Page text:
The Cable

White House to Congress: Don’t cut any more than necessary

The White House laid out a detailed list of programs that it does not want Congress to cut, and threatened to veto any spending bills that slashed investment to programs it favors.

"If the President is presented with a bill that undermines critical domestic priorities or national security through funding levels or language restrictions, contains earmarks, or fails to make the tough choices to cut where needed while maintaining what we need to spur long-term job creation and win the future, the President will veto the bill," Office of Management and Budget (OMB) Director Jack Lew wrote in an Oct. 19 letter to the leaders of the appropriations committees, obtained by The Cable.

Lew wrote that Congress should not cut discretionary spending more than required by the deal struck to raise the debt ceiling, as enshrined in the Budget Control Act (BCA) of 2011, which requires a $7 billion reduction in discretionary spending compared to fiscal 2011 levels.

"The nation needs to do more to reduce the deficit, and the President has offered a detailed blueprint for more than $3 trillion in additional deficit reduction, but disregarding the BCA agreement and cutting already-tight discretionary program levels even further would be a serious mistake," Lew said.

He then laid out a long list of programs the White House doesn't want cut, or wants funded to the levels suggested by the Democratic-controlled Senate rather than the GOP-controlled House. For example, Lew said Congress should support full funding for the Affordable Care Act (AKA: Obamacare) and fund the Race to the Top educational program and Pell Grants at the Senate's proposed levels.

Lew also called on Congress to support implementation of the Dodd-Frank Wall Street Reform and Consumer Protection Act, the Food Safety Modernization Act, and to fully fund nutrition programs for children. The Environmental Protection Agency should be funded at least to fiscal 2011 levels, he wrote.

The White House also wants Congress to know that it "strongly opposes ideological and political provisions in these bills." It defines those as any provisions that would restrict implementation of the White House's legislative successes, undermine health or environmental issues, or "abandon settled approaches to divisive social issues."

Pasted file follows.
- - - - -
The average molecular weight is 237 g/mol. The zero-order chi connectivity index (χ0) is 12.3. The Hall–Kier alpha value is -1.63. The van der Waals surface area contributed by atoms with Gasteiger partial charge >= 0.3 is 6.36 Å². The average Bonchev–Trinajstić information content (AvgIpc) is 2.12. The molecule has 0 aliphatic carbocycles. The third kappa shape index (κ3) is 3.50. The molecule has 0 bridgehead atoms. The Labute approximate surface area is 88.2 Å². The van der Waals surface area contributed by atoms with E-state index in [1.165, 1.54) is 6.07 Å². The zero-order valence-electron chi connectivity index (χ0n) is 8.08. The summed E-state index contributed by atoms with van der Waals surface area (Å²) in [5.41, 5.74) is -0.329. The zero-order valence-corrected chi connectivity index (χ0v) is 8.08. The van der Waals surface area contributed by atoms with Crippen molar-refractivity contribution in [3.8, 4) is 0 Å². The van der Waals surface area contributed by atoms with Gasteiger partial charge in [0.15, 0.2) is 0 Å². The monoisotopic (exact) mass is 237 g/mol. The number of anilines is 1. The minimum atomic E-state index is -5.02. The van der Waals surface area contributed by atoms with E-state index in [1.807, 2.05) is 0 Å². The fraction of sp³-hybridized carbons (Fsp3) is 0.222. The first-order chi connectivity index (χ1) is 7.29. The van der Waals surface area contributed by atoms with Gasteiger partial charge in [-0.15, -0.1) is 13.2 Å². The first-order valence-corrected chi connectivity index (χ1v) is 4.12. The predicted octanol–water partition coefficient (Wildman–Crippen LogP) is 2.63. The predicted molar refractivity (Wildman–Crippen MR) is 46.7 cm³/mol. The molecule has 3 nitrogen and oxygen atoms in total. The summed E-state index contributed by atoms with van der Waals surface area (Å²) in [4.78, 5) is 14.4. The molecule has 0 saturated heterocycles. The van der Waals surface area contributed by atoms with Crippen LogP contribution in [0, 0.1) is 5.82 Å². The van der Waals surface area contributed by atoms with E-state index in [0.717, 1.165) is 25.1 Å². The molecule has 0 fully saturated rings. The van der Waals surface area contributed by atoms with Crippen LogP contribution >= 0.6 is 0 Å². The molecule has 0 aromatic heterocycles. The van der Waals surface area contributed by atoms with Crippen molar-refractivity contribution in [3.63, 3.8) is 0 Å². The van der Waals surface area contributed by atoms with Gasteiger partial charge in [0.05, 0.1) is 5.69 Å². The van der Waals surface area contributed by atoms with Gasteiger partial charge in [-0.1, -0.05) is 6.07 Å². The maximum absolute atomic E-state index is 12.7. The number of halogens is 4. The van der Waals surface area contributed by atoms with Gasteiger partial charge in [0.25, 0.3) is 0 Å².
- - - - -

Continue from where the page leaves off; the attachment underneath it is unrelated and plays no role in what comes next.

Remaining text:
On national security, Lew wrote that the White House supports the Senate's version of the State and Foreign ops appropriations bill, which is about $5 billion higher than the House's version. The White House also supports the Senate's proposal for defense funding, which amounts to a freeze in the defense budget this year.

"The President believes that civilian and military power are inextricably linked, and that effective deployment of tools in a coordinated and flexible way is fundamental to meeting the whole of our national security priorities," wrote Lew. "The budget, therefore, must build military strength and smart civilian security programs, domestically and around the world."

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The Cable

Leaving Iraq: What about the refugees?

When President Barack Obama and senior administration officials proudly announced that all U.S. troops in Iraq would leave by the end of the year, there was no mention of the millions of Iraqis who were forced to flee their homes by the U.S. invasion or the thousands who risked their lives by working directly for the U.S. military.

"It is wonderful that American troops will finally be able to come home, but we must remember that for the nearly three million Iraqis displaced by the war, returning home is still not an option," said Becca Heller, director of the Iraqi Refugee Assistance Project at the Urban Justice Center.

The U.S. neglect of Iraqi refugees -- especially those who can no longer live in safety in Iraq due to their work with the U.S. military -- is not a new phenomenon.  Your humble Cable guy has met dozens of Iraqi refugees over the years, mostly women, who had somehow managed to secure a rare special visa to enter the United States, but this status has been offered to only a fraction of those who helped the U.S. military by working as guides or translators.

Most of those refugees were living in the United States without jobs, permanent residences, or any financial support from the U.S. government. Many were wholly dependent on the kindness of the soldiers they had worked with in Iraq, who felt an obligation to aid them. Some even married those soldiers.

As early as 2007, The New Yorker and other outlets were reporting about the herculean efforts U.S. soldiers had gone to in order to help their Iraqi staffers flee to safety, even creating an "underground railroad" to bring Iraqis to the U.S. embassy in Amman, Jordan, because the Baghdad embassy would not process their visa requests.

The late Sen. Edward Kennedy (D-MA) took up the issue of Iraqi refugees, introducing a resolution to expand the available number of visas and pressing the State Department to streamline the process for those who sacrificed on behalf of the U.S. effort. He had some success, but died before finishing the work.

Four years later, advocates are still pressing the administration to issue all the visas it can to help Iraqis resettle in the United States and then help them get on with their new lives.

"The United States failed to honor its commitment to Iraqi refugees this year, admitting less than half of the 17,000 refugees we had promised to help. This includes thousands of Iraqis whose lives are at risk, or family members have been killed, as a direct result of their work as interpreters and drivers with U.S. forces in Iraq," Heller said. "The U.S. must continue to honor its obligations to the Iraqis for whom withdrawal is not an option."